Wollongong Art Gallery getting it all out for their 40th anniversary

More than 3000 objects are usually kept out of sight in Wollongong Art Gallery’s private collection, but this is the year they’re going to exhibit as many of these hidden gems as they can.

Program director John Monteleone said most collections – whether in state or regional galleries – rarely (or never) come out to the public so they wanted to capitalise on the gallery’s 40th anniversary with many collection driven shows.

“Art can make comment, can reflect or respond to the community in which it exists and the artist who made it, and so art collections … we bring them out in different ways to tell stories,” Monteleone said. 

“Some artists, the whole nature of the work they do is about making social and historical comment through their work.”

Art from the Chromophilia exhibitiion - Max Watters, Country Chruch, 1974. Picture: Adam McLean

Art from the Chromophilia exhibitiion - Max Watters, Country Chruch, 1974. Picture: Adam McLean

He said essentially art galleries were like museums so exhibiting most of their collection will add a new perspective to the Illawarra’s history.

The four main areas in the collection are early Illawarra landscapes (dating back to the 1830s), traditional and contemporary Indigenous art from around Australia, contemporary Australia art (including local artists) and Asian art (including a 2000-year-old object).

Artworks will be grouped in different ways. Chromophilia, which is now on show, groups anything from sculptures to textiles to videos by colour in a rainbow effect. While exhibitions will see works accompanied by staged performance on video, sound recordings and poetry.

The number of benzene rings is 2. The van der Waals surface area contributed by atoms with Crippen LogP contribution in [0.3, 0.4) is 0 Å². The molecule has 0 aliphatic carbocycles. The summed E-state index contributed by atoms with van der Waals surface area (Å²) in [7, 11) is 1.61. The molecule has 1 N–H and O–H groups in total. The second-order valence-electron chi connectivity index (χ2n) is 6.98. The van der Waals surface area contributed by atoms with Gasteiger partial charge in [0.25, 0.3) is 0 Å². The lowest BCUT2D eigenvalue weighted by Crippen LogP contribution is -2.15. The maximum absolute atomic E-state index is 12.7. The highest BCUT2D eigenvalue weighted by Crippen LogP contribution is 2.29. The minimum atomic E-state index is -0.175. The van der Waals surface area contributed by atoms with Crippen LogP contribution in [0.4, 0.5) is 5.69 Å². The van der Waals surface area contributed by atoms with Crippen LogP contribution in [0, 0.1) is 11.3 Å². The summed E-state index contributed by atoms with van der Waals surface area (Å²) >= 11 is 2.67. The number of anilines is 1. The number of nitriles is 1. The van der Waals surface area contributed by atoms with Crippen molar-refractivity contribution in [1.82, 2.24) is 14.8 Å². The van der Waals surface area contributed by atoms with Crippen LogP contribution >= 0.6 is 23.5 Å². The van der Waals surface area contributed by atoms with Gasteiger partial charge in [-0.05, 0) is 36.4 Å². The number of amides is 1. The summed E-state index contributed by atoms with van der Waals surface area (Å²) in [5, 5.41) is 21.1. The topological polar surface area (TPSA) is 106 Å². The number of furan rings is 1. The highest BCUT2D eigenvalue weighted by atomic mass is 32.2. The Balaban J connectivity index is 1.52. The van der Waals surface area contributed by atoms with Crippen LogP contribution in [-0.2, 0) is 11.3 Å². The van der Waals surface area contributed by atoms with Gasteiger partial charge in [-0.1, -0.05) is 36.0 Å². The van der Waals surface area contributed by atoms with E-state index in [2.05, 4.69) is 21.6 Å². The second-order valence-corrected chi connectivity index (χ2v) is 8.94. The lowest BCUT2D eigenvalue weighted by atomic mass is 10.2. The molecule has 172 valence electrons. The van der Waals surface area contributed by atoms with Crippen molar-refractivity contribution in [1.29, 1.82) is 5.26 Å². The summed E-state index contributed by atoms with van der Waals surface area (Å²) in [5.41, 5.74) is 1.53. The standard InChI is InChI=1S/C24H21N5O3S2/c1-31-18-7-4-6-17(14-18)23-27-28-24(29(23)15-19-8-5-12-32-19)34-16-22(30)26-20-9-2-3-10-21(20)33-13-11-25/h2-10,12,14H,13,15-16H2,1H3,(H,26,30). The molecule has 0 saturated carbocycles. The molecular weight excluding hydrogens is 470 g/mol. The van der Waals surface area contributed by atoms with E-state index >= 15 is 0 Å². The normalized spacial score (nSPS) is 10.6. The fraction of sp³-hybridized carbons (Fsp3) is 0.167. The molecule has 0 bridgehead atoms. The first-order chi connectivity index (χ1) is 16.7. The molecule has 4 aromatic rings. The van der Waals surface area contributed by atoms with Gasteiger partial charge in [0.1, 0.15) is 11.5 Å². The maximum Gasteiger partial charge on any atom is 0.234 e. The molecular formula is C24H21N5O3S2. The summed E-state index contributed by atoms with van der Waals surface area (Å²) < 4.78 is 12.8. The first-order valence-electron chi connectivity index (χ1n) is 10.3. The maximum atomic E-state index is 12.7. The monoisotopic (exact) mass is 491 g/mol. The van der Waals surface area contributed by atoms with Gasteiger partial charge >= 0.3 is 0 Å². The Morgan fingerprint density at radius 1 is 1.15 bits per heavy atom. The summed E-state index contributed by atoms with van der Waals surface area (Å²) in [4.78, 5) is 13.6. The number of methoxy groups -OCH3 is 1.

Artwork from the Chromophilia exhibition - Joanne Saad, Barbra, 2005. Picture: Adam McLean

Artwork from the Chromophilia exhibition - Joanne Saad, Barbra, 2005. Picture: Adam McLean

Other highlights this year will include Jewels of the Crown showing the gallery’s best pieces; Here and Now, involving 198 boards handed out to Illawarra artists for them to contribute; a show highlighting how television has influenced society; “After Dark” events at the gallery; and art workshops for children and adults.

In 1975 Cringila steelworker Bronius “Bob” Sredersas gifted his prized art collection of 142 works to the Wollongong City, which provided the final impetus for the establishment of the gallery in 1978.

“It was that gift who helped propel the council at the time to open an art gallery, so it’s a very important moment,” Monteleone said.